Want to Get the Best Out of Your Malaysian Team? Try This!

“Thanks for the wonderfully written report, Mark! Your summary of the project gave us a really good insight about its progress and what we can expect in the coming months.”

“Lina, great job with your presentation this morning! You got all your facts right and you delivered with such poise and confidence. Keep it up!”

“Well done everyone! The project is finally complete, and we’re ahead of schedule! Thank you to all who have been involved and we look forward to working together again.”

When was the last time you received similar praise from your Malaysian boss for a job well done? Did you have to think hard to recall that occasion? How was the commendation given, formally or informally? Do you identify best with option 3? Or perhaps…you could not recall a proper occasion of personally receiving motivational feedback at all?

Motivational feedback occurs when you give someone praise or approval for their behaviour as a way of reinforcing that behaviour. While Anglo cultures may be more accustomed to commending employees when they’ve done a good job, we don’t usually find praise to be so forthcoming in a Malaysian working environment. Why is that so?

For one, our education system has shaped our thinking into one that prioritizes getting things done right on the first try as far as possible. So accomplishing your tasks as required is not something to shout about; it is what you ought to have done. Additionally, many of us may have grown up with parents who felt that if they praised us too much, the opposite will become true. While it’s a superstition common among Chinese households, those who don’t believe it sometimes think it’s safer to err on the side of caution anyway and refrain from giving commendation. Also, Malaysians as a collectivistic society place more emphasis on harmony within the community so singling out individuals for praise is quite uncommon.

As a result, when our cultural upbringing translates into the workplace, many Malaysians feel uncomfortable and finds it unnatural to freely give praise or good feedback. Instead, there’s usually an obligatory allocated time for praise (e.g. at the end of a project or during annual assessments) and everyone would usually receive the same degree of praise for their contributions. 

In today’s growing global economy, however, research has shown that employees feel valued, show better performance, and strive to work harder when they receive positive feedback from their managers. If you aspire to lead or communicate more globally, what are some ways you can adapt to incorporate motivational feedback into your communication style and still remain comfortable doing so?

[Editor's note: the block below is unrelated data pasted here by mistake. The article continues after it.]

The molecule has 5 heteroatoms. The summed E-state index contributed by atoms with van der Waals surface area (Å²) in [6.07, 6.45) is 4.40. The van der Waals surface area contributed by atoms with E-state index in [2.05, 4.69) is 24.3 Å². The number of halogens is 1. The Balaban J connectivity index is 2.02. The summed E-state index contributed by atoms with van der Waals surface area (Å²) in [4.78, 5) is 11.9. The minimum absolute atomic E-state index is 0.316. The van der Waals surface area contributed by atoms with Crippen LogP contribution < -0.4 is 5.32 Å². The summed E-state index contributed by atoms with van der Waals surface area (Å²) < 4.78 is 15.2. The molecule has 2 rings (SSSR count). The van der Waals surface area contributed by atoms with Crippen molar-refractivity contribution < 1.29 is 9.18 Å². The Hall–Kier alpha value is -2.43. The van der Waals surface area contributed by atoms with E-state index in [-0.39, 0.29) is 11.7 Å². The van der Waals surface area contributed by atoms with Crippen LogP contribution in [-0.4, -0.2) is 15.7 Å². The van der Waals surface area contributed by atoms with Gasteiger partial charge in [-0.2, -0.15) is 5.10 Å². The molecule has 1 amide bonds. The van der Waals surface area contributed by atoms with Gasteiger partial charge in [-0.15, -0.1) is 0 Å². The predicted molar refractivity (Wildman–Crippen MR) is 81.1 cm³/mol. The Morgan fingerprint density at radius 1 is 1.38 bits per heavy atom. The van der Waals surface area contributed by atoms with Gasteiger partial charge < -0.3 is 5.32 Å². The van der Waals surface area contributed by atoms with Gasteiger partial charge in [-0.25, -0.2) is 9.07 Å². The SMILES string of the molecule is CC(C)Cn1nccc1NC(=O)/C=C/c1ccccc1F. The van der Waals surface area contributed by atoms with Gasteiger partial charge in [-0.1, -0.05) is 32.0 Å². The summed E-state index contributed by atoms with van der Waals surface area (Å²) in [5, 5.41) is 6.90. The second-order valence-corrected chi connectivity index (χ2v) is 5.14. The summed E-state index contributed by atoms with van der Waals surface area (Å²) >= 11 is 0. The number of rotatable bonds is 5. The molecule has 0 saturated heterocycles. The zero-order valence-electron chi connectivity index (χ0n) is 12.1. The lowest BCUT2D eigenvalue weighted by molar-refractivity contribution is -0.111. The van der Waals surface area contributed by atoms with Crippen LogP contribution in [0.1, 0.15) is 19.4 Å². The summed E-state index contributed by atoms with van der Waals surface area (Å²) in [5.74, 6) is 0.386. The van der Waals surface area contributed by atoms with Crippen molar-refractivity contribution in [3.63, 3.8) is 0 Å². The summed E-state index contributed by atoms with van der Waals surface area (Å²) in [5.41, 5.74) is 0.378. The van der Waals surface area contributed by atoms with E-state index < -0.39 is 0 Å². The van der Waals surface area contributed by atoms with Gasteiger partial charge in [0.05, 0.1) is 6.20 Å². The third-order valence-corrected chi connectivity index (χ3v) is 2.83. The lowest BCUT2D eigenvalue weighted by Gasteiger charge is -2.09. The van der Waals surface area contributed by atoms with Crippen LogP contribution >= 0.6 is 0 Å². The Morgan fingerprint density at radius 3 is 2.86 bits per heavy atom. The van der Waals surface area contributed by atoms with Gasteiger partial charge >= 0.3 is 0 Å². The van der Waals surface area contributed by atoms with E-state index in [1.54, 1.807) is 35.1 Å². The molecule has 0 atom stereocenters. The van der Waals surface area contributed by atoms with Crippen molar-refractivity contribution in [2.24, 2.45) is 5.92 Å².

Firstly, look for opportunities to give praise. Since it doesn’t come naturally, try to make it a habit to be on the lookout for opportunities to commend someone for making a good contribution to the team. Keep in mind Malaysians are a face-saving culture, so the manner in which praise is given should be done respectfully and at the right time. Secondly, be specific when giving praise. Highlight what exact action, words or initiative that was particularly outstanding and convey that to your subordinate or colleague. Good feedback that is tailored to an individual and sincere will really hit home and motivate that person to continue demonstrating good performance. Thirdly, graciously accept praise yourself. Receiving praise can also make us uncomfortable, and often we might dismiss it with a smile and a wave of our hand, or we might say “I was just doing my job.” To set a good example, graciously accept praise thrown your way with a “Thank you!” and you may find those around you learning to give and receive praise with more comfort and ease.

Providing motivational feedback that is appropriate to the Malaysian working environment is just one of many skill sets that managers should learn to develop and display at work. To benefit from further insights into the Malaysian perspective of effective leadership and how you can motivate your Malaysian team to give their best, join our Public Program on the 27 and 28 of September 2017.

By: Boleh Blogger